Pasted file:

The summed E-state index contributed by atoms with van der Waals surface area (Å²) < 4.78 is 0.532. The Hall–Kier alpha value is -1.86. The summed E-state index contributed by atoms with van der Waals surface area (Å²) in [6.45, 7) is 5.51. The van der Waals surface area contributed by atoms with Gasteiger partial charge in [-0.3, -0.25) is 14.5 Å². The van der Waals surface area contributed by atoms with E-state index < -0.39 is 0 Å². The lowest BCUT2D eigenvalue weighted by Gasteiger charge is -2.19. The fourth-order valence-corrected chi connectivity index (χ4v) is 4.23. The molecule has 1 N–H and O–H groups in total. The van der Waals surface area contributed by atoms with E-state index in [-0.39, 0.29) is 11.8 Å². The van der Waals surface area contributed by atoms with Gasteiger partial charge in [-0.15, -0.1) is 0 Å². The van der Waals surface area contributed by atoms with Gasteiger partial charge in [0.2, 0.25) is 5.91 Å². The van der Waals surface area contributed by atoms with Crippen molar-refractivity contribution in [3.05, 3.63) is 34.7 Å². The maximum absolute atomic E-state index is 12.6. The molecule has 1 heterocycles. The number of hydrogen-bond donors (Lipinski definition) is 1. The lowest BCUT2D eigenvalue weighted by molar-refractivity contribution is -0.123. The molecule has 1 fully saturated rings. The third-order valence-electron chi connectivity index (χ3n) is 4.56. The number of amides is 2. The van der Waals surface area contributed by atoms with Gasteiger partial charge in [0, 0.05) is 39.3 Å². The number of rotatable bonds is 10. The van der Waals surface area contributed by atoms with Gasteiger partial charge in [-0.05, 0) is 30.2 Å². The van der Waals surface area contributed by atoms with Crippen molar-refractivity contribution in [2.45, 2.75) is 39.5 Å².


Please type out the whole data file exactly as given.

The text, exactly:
The summed E-state index contributed by atoms with van der Waals surface area (Å²) < 4.78 is 0.532. The Hall–Kier alpha value is -1.86. The summed E-state index contributed by atoms with van der Waals surface area (Å²) in [6.45, 7) is 5.51. The van der Waals surface area contributed by atoms with Gasteiger partial charge in [-0.3, -0.25) is 14.5 Å². The van der Waals surface area contributed by atoms with E-state index < -0.39 is 0 Å². The lowest BCUT2D eigenvalue weighted by Gasteiger charge is -2.19. The fourth-order valence-corrected chi connectivity index (χ4v) is 4.23. The molecule has 1 N–H and O–H groups in total. The van der Waals surface area contributed by atoms with E-state index in [-0.39, 0.29) is 11.8 Å². The van der Waals surface area contributed by atoms with Gasteiger partial charge in [-0.15, -0.1) is 0 Å². The van der Waals surface area contributed by atoms with Gasteiger partial charge in [0.2, 0.25) is 5.91 Å². The van der Waals surface area contributed by atoms with Crippen molar-refractivity contribution in [3.05, 3.63) is 34.7 Å². The maximum absolute atomic E-state index is 12.6. The molecule has 1 heterocycles. The number of hydrogen-bond donors (Lipinski definition) is 1. The lowest BCUT2D eigenvalue weighted by molar-refractivity contribution is -0.123. The molecule has 1 fully saturated rings. The third-order valence-electron chi connectivity index (χ3n) is 4.56. The number of amides is 2. The van der Waals surface area contributed by atoms with Gasteiger partial charge in [0, 0.05) is 39.3 Å². The number of rotatable bonds is 10. The van der Waals surface area contributed by atoms with Gasteiger partial charge in [-0.05, 0) is 30.2 Å². The van der Waals surface area contributed by atoms with Crippen molar-refractivity contribution in [2.45, 2.75) is 39.5 Å².